Texas Hold’em – Which Poker Hands Beat Which?
Texas Hold’em is without a doubt the most popular poker game in the world. There’s a lot to learn in poker, but understanding hand rankings is the first step on the long road to becoming a successful player.
It’s not difficult to figure out which poker hands defeat which, but beginners frequently commit mistakes. The most prevalent ones are not knowing if a full house defeats a flush or whether a straight beats three of a kind.
How Do You Make Hands In Texas Hold’em?
To begin the hand in Hold’em, each player is given two face-down cards. Then, across the board, five additional community cards are handed for everyone to utilize.
All players have the option of using all seven available cards to create the finest five-card hand possible. As a result, you can:
- Use two cards from your hand and three cards from the community.
- Only one of your hole cards should be combined with the four cards on the board.
- Only play with the five communal cards.
The cards speak when it’s time for the showdown. You’ll always play the greatest five-card hand available when you flip over your hand.
Normally, there are no issues since the dealer will compare all of the hands and declare the winner.
However, knowing all of the hand rankings before the cards are revealed is the only way to play correctly. So, let’s get started.
Which Hand Beats Which In Hold’em Poker
All high poker versions, including Texas Hold’em, employ a hand rating system. You won’t have to learn anything new if you already know how to play 5 Card Draw or 7 Card Stud.
All of these poker versions have identical hand values.
However, if you’re new to poker and Hold’em is the first variation you’ve learnt, the next section will clear things up.
Texas Hold’em Hand Rankings
A Hold’em hand always consists of five cards, as previously stated. You can’t utilize just four, and you can’t use six or seven at all.
As a result, the values of the hands have been adjusted accordingly:
- Royal flush: the best straight flush imaginable, consisting of T J Q K and A of the same suit. In Texas Hold’em, this is the strongest conceivable hand that is guaranteed to win every time.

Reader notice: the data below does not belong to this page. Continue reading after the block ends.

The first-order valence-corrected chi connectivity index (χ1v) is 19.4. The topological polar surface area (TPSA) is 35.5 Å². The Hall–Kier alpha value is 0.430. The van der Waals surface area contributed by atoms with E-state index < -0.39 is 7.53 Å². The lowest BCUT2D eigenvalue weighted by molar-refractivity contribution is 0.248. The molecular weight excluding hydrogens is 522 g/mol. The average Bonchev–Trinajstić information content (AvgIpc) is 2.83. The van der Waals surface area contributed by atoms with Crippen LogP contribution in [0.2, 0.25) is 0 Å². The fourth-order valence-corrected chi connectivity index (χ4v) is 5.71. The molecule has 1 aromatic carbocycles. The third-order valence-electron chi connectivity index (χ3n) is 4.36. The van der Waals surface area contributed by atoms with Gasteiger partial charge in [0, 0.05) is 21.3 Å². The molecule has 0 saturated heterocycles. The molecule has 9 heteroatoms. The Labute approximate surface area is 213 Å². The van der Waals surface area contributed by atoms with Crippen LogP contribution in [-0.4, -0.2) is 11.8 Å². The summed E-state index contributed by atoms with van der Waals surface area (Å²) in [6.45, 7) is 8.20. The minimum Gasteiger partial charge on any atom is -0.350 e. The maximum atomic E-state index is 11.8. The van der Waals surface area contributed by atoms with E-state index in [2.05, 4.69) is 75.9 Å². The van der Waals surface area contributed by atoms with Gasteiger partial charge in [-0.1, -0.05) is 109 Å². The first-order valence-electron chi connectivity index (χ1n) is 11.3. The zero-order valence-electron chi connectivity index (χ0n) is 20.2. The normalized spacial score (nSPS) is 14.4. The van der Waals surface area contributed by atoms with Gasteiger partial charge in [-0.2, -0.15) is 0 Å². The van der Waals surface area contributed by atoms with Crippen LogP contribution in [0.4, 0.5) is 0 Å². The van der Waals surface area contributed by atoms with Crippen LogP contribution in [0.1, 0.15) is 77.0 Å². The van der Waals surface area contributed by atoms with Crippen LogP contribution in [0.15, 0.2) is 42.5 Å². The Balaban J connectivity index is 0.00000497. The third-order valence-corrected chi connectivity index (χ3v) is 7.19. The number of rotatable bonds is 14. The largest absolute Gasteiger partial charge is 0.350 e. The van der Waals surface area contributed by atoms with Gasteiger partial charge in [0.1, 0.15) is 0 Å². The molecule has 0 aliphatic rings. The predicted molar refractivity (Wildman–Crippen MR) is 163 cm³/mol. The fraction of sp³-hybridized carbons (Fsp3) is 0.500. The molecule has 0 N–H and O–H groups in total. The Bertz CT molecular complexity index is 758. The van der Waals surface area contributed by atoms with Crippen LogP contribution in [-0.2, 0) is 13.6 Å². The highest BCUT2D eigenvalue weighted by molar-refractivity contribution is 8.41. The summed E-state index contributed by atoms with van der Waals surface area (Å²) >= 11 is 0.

- Straight flush: a sequence of five cards of the same suit, such as 3s 4s 5s 6s 7s.
- Four of a kind or quads: four cards of the same rank plus any additional card, for example, Q Q Q Q.
- Full house: three of a kind plus a pair, for example, 9 9 9 5
- Flush: A five-card straight flush. Clubs, diamonds, hearts, and spades are the four suits. You have a flush if all five of your cards are in one of these suits.
- Straight: A sequence of five cards that are not all of the same suit, such as 5, 6, 7, 8, 9. Keep in mind that in Hold’em, an ace can assist build two straights: A 2 3 4 5 and T J Q K A.
- Three of a kind (trips): Three cards of the same rank combined with any two non-paired cards.
- Two pairs: two cards of the same rank plus two additional cards of the same rank, for example, 9 9 5 5 J.
- One pair: consists of two cards of the same rank and three cards of different values. A pair of kings, for example, is K K 9 5 2.
- A high card: A hand with five cards of different ranks and suits that don’t make any of the other combinations is called a high card. A king-high hand, for example, is defined as K, J, 7, 5, 2.
If you’re ever unsure which poker hands beat which, you can always look up the solution on this list.
Comparing Hands In Hold’em To Determine The Winner
You now know all of the hand rankings, which will aid you in determining the majority of scenarios. But things aren’t always so straightforward.
What happens if two or more players have the same type of hand? When everyone has two pairs or a straight, who wins?
The greatest piece of advice for making this distinction is to remember that you always start at the top in Hold’em.
In a pair vs. pair situation, for example, it’s obvious. A pair of aces triumphs over a pair of kings. A pair of tens is better than a pair of eights, and so forth.
When there are two pairs, the top pair is the only one that matters in selecting the winner. If one player has K K 2 2 X and the other has Q Q J J X, the player with the pair of kings takes the game.
For newcomers, this might be perplexing because the opposite hand appears to be stronger, as it would be if card values were included. In Hold’em, however, this is not the case.
When it comes to full houses, the player with the best three-of-a-kind combination always wins the pot.